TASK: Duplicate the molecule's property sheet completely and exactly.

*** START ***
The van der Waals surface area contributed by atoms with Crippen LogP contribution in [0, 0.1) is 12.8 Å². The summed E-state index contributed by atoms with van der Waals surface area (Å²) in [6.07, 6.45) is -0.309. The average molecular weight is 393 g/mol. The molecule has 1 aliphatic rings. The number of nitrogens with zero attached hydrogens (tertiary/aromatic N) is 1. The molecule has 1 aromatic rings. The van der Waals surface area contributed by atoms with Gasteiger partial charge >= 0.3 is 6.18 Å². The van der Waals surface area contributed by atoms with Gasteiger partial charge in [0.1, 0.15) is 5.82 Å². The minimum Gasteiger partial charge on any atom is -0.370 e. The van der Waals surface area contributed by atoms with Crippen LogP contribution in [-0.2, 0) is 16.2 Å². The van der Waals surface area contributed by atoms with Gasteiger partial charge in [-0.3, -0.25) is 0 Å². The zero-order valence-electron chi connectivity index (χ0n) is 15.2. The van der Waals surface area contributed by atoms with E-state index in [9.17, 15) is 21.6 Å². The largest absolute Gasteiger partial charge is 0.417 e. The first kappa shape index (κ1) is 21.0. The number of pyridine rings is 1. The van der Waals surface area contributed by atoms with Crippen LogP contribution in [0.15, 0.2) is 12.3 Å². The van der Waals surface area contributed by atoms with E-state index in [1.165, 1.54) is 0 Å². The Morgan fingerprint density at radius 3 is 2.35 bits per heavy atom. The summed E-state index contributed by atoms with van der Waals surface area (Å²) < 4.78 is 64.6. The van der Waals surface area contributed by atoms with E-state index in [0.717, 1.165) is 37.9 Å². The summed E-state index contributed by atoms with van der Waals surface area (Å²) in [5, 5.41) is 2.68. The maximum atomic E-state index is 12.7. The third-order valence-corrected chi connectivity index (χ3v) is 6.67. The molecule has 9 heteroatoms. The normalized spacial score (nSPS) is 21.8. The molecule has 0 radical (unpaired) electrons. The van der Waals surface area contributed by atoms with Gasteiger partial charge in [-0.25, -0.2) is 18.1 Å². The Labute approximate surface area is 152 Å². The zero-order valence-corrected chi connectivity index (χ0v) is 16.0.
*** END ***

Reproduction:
The van der Waals surface area contributed by atoms with Crippen LogP contribution in [0, 0.1) is 12.8 Å². The summed E-state index contributed by atoms with van der Waals surface area (Å²) in [6.07, 6.45) is -0.309. The average molecular weight is 393 g/mol. The molecule has 1 aliphatic rings. The number of nitrogens with zero attached hydrogens (tertiary/aromatic N) is 1. The molecule has 1 aromatic rings. The van der Waals surface area contributed by atoms with Gasteiger partial charge >= 0.3 is 6.18 Å². The van der Waals surface area contributed by atoms with Gasteiger partial charge in [0.1, 0.15) is 5.82 Å². The minimum Gasteiger partial charge on any atom is -0.370 e. The van der Waals surface area contributed by atoms with Crippen LogP contribution in [-0.2, 0) is 16.2 Å². The van der Waals surface area contributed by atoms with Gasteiger partial charge in [-0.3, -0.25) is 0 Å². The zero-order valence-electron chi connectivity index (χ0n) is 15.2. The van der Waals surface area contributed by atoms with E-state index in [9.17, 15) is 21.6 Å². The largest absolute Gasteiger partial charge is 0.417 e. The first kappa shape index (κ1) is 21.0. The number of pyridine rings is 1. The van der Waals surface area contributed by atoms with Crippen LogP contribution in [0.15, 0.2) is 12.3 Å². The van der Waals surface area contributed by atoms with E-state index in [1.165, 1.54) is 0 Å². The Morgan fingerprint density at radius 3 is 2.35 bits per heavy atom. The summed E-state index contributed by atoms with van der Waals surface area (Å²) < 4.78 is 64.6. The van der Waals surface area contributed by atoms with E-state index in [0.717, 1.165) is 37.9 Å². The summed E-state index contributed by atoms with van der Waals surface area (Å²) in [5, 5.41) is 2.68. The maximum atomic E-state index is 12.7. The third-order valence-corrected chi connectivity index (χ3v) is 6.67. The molecule has 9 heteroatoms. The normalized spacial score (nSPS) is 21.8. The molecule has 0 radical (unpaired) electrons. The van der Waals surface area contributed by atoms with Gasteiger partial charge in [-0.25, -0.2) is 18.1 Å². The Labute approximate surface area is 152 Å². The zero-order valence-corrected chi connectivity index (χ0v) is 16.0.